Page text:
Many critics have invoked the name of Proust since Knausgaard is an investigator of memory and since he writes at such inordinate length. As Proust does have a few cheery, optimistic moments in his work, I’d actually suggest Beckett as the inspiration for “My Struggle”, but a Samuel Beckett on a truth serum, a Samuel Beckett who just can’t shut up: “I didn’t care any more, anyway. But there had been days when I cared, days when I had been on the outside and had suffered. Now I was only on the outside.”

So what happens in the first volume of “My Struggle”? Not much and there’s very little in the way of twists as the title A Death in the Family (Harvill Secker, £8.99) gives away the major action (whoever came up with this isn’t a whizz at titles). There are some reminiscences about his childhood and teenage years. He moves to Stockholm and gets his new partner pregnant. His father dies. That’s your lot.

I never like to judge a book in translation, because you never know what you might be missing. Yet there’s no doubt that Knausgaard is a talented writer otherwise he wouldn’t be able to sustain so thin a narrative over 400 pages.

He gets away with stuff that would sink most writers. He’s good at the aimless years of adolescence, the groping, the relentless search for parties and alcohol, but Chuck Berry managed to do it in two minutes 40 in “No Particular Place To Go” and Matt Thorne did it better in Child Star.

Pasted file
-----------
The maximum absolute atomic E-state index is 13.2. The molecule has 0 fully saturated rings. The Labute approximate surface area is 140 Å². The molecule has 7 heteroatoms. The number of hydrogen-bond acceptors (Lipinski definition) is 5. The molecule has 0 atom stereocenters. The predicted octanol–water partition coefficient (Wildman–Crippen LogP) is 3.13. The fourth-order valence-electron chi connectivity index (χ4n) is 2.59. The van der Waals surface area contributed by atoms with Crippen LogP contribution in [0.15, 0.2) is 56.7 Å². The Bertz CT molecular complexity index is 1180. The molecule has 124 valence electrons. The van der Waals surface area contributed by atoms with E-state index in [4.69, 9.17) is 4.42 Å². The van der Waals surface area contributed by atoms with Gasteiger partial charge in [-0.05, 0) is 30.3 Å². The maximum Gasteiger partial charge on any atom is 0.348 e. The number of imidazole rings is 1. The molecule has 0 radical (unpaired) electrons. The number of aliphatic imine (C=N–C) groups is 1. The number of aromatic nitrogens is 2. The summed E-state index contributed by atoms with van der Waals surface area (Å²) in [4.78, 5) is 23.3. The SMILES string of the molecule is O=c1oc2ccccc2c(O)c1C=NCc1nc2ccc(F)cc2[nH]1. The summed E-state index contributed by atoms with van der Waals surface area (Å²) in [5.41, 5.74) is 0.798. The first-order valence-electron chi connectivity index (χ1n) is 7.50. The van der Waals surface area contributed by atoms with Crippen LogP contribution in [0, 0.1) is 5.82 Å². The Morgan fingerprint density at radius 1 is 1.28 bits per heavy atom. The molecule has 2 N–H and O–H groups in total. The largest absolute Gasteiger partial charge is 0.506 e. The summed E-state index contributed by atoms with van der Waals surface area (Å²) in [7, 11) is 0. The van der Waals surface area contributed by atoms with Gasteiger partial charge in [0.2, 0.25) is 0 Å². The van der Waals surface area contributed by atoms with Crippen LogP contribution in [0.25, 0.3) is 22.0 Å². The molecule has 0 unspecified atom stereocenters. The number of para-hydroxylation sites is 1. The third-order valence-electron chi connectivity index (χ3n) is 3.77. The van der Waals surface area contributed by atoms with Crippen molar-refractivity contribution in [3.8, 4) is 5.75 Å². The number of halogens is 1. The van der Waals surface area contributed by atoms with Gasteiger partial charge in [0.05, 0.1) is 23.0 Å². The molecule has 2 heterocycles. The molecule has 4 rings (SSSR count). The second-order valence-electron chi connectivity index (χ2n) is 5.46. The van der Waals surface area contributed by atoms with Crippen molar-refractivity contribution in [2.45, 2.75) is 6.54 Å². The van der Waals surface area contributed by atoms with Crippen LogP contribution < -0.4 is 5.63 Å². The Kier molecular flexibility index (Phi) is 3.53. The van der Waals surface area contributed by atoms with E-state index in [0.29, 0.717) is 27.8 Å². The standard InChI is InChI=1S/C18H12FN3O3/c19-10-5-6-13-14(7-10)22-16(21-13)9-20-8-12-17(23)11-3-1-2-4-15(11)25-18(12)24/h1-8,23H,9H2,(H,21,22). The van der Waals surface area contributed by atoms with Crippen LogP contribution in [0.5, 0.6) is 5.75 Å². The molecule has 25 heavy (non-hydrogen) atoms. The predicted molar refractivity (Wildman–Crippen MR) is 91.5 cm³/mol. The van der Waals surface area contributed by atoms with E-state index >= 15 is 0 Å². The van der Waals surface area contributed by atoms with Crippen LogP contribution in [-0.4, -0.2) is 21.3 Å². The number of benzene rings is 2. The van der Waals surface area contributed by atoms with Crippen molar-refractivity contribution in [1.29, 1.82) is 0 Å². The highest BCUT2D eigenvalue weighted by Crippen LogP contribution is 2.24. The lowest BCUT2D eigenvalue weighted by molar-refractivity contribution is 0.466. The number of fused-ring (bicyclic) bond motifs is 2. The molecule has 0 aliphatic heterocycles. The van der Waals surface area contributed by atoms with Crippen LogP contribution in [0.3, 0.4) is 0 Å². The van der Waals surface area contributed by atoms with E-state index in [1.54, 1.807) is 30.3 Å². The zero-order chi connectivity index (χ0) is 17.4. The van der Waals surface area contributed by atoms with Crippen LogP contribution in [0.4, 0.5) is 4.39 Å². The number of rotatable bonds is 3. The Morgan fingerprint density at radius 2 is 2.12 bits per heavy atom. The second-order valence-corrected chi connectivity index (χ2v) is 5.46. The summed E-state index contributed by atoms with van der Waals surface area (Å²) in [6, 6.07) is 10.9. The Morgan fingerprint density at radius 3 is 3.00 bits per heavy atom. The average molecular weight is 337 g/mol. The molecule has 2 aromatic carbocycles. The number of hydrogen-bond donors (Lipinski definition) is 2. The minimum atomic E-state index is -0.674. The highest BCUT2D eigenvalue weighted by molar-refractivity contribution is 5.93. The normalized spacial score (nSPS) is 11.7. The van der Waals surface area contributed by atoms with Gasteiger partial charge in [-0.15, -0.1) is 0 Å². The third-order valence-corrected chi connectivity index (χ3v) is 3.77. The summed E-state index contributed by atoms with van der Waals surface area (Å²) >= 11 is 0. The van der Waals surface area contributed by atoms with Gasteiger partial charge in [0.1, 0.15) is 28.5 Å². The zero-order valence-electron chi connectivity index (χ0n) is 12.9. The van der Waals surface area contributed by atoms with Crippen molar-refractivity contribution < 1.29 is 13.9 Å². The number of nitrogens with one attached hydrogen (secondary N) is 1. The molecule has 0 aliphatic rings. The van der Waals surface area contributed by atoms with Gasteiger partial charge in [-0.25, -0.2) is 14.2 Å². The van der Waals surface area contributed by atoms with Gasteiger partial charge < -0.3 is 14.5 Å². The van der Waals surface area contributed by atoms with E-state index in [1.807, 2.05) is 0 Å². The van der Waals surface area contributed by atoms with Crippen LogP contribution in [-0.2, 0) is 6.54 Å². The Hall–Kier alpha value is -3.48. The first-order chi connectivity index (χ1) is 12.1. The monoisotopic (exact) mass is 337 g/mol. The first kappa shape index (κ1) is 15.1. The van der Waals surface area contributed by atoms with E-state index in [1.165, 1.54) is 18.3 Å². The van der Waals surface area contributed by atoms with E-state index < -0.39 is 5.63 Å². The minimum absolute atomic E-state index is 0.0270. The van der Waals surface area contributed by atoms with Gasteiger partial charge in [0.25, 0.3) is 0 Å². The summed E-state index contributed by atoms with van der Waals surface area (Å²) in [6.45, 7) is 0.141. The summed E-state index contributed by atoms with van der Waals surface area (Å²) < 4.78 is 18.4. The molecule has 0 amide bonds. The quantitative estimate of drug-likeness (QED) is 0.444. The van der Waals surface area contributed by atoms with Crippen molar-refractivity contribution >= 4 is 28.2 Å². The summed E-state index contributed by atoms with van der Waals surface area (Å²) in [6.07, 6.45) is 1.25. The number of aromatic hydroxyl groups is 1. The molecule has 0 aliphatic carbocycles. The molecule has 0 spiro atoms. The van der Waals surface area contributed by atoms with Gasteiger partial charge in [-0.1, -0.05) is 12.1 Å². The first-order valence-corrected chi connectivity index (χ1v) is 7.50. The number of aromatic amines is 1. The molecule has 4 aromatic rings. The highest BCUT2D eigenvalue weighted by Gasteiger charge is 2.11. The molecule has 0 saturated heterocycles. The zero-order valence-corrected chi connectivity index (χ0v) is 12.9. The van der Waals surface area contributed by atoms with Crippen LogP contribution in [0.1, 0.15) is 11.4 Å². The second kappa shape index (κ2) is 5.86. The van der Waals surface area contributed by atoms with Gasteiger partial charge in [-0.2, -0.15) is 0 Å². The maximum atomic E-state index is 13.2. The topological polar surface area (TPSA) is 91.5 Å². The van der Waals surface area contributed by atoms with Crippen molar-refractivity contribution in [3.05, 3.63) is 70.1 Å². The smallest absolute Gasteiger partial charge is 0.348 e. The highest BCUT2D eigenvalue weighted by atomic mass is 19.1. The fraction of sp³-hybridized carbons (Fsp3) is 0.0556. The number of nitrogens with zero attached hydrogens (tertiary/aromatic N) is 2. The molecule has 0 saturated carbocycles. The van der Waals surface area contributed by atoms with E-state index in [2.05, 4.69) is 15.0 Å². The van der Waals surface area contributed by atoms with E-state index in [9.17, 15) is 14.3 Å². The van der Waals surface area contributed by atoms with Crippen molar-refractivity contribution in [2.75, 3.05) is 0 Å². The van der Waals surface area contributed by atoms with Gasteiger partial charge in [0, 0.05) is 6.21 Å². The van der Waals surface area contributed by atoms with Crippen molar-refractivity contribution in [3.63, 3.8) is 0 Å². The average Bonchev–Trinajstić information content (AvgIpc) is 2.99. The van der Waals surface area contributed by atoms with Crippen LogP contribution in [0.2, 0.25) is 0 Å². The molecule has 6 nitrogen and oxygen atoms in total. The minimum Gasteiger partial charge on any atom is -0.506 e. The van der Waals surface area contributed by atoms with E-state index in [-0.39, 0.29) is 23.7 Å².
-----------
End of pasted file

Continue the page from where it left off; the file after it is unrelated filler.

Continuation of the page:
There’s also the question of what exactly we’re reading. Karl Ove Knausgaard’s books are billed as novels, but they do feature a writer called Karl Ove whose life bears an uncanny, methodical similarity to Knausgaard’s. While memoirs have always been subject to sexing up and indeed outright fiction, and novels are often subject to legal action because of the weight of reality they carry, there’s a difference in the reader’s expectations.

In a memoir the reader will tolerate a certain amount of unthrilling detail and tedium because it’s meant to be a record of what happened: there’s a pact that this dull stuff is there to shore up the important stuff. The pact that comes with the novel is different: I take your money and I give you pleasure. Of course, there is an irony in that the modern novel was conjured up by Daniel Defoe, who failed as a forger of memoirs.